From UPSC perspective, the following things are important :
Prelims level : CBD
Mains level : Read the attached story
Negotiators reached a historic deal at a UN Convention on Biological Diversity (CBD) conference that would represent the most significant effort to protect the world’s lands and oceans and provide critical financing to save biodiversity in the developing world.
[A] 30×30 Deal
- Delegates committed to protecting 30% of land and 30% of coastal and marine areas by 2030, fulfilling the deal’s highest-profile goal, known as 30-by-30.
- Currently, 17% of terrestrial and 10% of marine areas are protected.
- Indigenous and traditional territories will also count toward this goal, as many countries and campaigners pushed for during the talks.
- The deal also aspires to restore 30% of degraded lands and waters throughout the decade, up from an earlier aim of 20%.
- And the world will strive to prevent destroying intact landscapes and areas with a lot of species, bringing those losses “close to zero by 2030”.
[B] Money for nature
- Signatories aim to ensure $200 billion per year is channeled to conservation initiatives, from public and private sources.
- Wealthier countries should contribute at least $20 billion of this every year by 2025, and at least $30 billion a year by 2030.
- This appeared to be the Democratic Republic of Congo’s main source of objection to the package.
[C] Big companies report impacts on biodiversity
- Companies should analyse and report how their operations affect and are affected by biodiversity issues.
- The parties agreed to large companies and financial institutions being subject to “requirements” to make disclosures regarding their operations, supply chains and portfolios.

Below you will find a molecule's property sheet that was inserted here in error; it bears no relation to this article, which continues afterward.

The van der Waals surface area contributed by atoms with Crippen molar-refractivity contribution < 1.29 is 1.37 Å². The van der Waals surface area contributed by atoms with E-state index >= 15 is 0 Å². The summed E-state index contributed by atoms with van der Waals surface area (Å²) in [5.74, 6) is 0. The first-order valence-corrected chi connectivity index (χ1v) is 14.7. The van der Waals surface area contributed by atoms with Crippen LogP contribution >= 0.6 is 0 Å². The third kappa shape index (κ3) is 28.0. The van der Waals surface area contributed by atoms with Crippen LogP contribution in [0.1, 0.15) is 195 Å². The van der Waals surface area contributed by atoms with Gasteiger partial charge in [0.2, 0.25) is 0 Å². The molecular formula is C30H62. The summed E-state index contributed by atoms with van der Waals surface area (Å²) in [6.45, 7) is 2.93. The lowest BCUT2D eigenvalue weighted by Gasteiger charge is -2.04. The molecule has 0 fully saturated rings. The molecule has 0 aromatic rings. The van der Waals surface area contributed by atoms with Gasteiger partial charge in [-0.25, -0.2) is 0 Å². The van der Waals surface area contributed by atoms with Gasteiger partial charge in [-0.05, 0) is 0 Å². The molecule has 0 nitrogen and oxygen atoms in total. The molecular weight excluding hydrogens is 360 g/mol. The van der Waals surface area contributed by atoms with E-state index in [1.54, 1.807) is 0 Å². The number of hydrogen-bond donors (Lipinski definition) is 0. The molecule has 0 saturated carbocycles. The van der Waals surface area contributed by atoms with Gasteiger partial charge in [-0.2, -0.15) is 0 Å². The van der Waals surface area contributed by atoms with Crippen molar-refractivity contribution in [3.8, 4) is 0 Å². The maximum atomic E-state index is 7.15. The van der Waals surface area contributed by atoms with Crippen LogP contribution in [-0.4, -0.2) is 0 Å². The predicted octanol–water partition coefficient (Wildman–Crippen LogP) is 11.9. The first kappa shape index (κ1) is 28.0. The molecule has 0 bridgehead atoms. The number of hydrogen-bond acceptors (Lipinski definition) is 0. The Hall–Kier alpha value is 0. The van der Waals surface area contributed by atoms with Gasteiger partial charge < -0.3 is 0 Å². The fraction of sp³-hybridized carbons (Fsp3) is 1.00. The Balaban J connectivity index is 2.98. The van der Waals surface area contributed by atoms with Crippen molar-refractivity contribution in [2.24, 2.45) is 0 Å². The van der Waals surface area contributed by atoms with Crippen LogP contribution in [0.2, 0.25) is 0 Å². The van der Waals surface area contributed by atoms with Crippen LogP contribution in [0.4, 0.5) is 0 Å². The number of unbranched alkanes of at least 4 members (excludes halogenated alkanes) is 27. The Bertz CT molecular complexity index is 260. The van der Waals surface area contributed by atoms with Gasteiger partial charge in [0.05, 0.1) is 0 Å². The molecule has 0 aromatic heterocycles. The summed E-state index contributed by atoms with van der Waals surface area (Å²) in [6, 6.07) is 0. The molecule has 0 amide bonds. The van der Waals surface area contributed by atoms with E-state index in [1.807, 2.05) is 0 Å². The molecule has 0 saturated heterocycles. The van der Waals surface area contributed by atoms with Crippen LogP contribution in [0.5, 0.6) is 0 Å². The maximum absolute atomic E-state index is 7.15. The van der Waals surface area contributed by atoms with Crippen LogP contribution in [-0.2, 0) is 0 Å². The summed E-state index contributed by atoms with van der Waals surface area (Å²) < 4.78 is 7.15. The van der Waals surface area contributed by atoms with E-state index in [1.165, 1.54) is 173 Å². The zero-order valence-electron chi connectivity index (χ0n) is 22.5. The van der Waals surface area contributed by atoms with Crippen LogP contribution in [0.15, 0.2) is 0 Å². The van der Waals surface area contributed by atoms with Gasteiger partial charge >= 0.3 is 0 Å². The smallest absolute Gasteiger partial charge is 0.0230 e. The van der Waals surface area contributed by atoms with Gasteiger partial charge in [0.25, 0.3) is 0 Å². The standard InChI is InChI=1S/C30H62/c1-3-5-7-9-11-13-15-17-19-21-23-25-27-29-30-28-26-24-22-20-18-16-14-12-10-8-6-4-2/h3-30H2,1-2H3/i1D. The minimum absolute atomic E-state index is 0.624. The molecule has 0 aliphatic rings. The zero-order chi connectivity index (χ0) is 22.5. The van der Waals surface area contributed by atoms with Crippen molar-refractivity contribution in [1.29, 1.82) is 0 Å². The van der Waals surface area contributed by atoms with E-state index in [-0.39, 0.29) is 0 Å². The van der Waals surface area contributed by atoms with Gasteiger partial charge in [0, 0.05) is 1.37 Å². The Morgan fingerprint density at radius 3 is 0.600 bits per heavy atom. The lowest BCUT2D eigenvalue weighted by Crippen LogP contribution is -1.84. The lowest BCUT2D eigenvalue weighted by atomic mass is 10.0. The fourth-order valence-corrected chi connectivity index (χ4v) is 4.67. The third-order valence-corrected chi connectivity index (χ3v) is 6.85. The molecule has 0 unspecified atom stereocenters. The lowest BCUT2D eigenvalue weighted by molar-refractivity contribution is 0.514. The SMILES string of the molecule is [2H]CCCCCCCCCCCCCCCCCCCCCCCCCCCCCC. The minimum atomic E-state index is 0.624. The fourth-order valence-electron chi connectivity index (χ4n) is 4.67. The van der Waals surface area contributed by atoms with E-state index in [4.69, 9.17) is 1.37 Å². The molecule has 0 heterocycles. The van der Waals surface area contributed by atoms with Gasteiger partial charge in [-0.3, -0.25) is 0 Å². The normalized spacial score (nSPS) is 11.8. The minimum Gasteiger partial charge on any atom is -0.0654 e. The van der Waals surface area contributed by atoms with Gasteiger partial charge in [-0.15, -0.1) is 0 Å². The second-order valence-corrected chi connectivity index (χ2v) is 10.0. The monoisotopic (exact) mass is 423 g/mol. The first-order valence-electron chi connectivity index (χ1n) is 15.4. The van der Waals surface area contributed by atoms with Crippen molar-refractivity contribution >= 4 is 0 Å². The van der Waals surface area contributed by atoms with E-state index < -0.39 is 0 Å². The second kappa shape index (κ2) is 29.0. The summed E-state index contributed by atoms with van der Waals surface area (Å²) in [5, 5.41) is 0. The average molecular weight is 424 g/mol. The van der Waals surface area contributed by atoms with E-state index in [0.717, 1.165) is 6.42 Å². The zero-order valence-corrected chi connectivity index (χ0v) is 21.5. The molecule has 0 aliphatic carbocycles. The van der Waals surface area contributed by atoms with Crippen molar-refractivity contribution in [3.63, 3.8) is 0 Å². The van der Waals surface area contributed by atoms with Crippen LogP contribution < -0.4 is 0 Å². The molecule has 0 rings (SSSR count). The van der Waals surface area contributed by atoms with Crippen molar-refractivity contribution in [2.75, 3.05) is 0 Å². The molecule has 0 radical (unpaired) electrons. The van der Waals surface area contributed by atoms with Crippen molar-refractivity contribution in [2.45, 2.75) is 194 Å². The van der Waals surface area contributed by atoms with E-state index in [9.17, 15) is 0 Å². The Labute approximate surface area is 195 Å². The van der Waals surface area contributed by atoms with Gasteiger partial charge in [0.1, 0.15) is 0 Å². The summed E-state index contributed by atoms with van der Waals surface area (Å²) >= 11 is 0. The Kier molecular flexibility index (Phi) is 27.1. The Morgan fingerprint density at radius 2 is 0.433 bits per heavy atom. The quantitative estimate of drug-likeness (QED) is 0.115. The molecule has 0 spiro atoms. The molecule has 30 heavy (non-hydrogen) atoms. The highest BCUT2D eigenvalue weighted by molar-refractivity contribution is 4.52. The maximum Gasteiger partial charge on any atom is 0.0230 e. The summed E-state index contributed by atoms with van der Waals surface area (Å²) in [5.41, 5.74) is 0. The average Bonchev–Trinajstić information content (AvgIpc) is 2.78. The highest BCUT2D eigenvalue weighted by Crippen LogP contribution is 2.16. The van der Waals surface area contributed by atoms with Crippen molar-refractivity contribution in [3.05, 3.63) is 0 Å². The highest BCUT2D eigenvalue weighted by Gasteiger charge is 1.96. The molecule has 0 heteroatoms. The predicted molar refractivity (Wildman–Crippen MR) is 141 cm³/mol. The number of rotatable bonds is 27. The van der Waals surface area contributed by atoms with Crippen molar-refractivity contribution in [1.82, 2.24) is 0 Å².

- This reporting is intended to progressively promote biodiversity, reduce the risks posed to business by the natural world, and encourage sustainable production.
[D] Harmful subsidies
- Countries committed to identify subsidies that deplete biodiversity by 2025, and then eliminate, phase out or reform them.
- They agreed to slash those incentives by at least $500 billion a year by 2030, and increase incentives that are positive for conservation.
[E] Pollution and pesticides
- One of the deal’s more controversial targets sought to reduce the use of pesticides by up to two-thirds.
- But the final language to emerge focuses on the risks associated with pesticides and highly hazardous chemicals instead, pledging to reduce those threats by “at least half”, and instead focusing on other forms of pest management.
- Overall, the Kunming-Montreal agreement will focus on reducing the negative impacts of pollution to levels that are not considered harmful to nature, but the text provides no quantifiable target here.
[F] Monitoring and reporting progress
- All the agreed aims will be supported by processes to monitor progress in the future, in a bid to prevent this agreement meeting the same fate as similar targets that were agreed in Aichi, Japan, in 2010, and never met.
- National action plans will be set and reviewed, following a similar format used for greenhouse gas emissions under U.N.-led efforts to curb climate change.
- Some observers objected to the lack of a deadline for countries to submit these plans.
Back2Basics: Convention on Biological Diversity (CBD)
- The CBD (wef 1993) known informally as the Biodiversity Convention, is a multilateral treaty.
- The convention has three main goals:
- the conservation of biodiversity
- the sustainable use of its components
- the fair and equitable sharing of benefits arising from genetic resources
- Its objective is to develop national strategies for the conservation and sustainable use of biological diversity, and it is often seen as the key document regarding sustainable development.
- It has two supplementary agreements, the Cartagena Protocol and Nagoya Protocol.
(1) Cartagena Protocol
- It is an international treaty governing the movements of living modified organisms (LMOs) resulting from modern biotechnology from one country to another.
(2) Nagoya Protocol
- It deals with Access to Genetic Resources and the Fair and Equitable Sharing of Benefits Arising from their Utilization (ABS).
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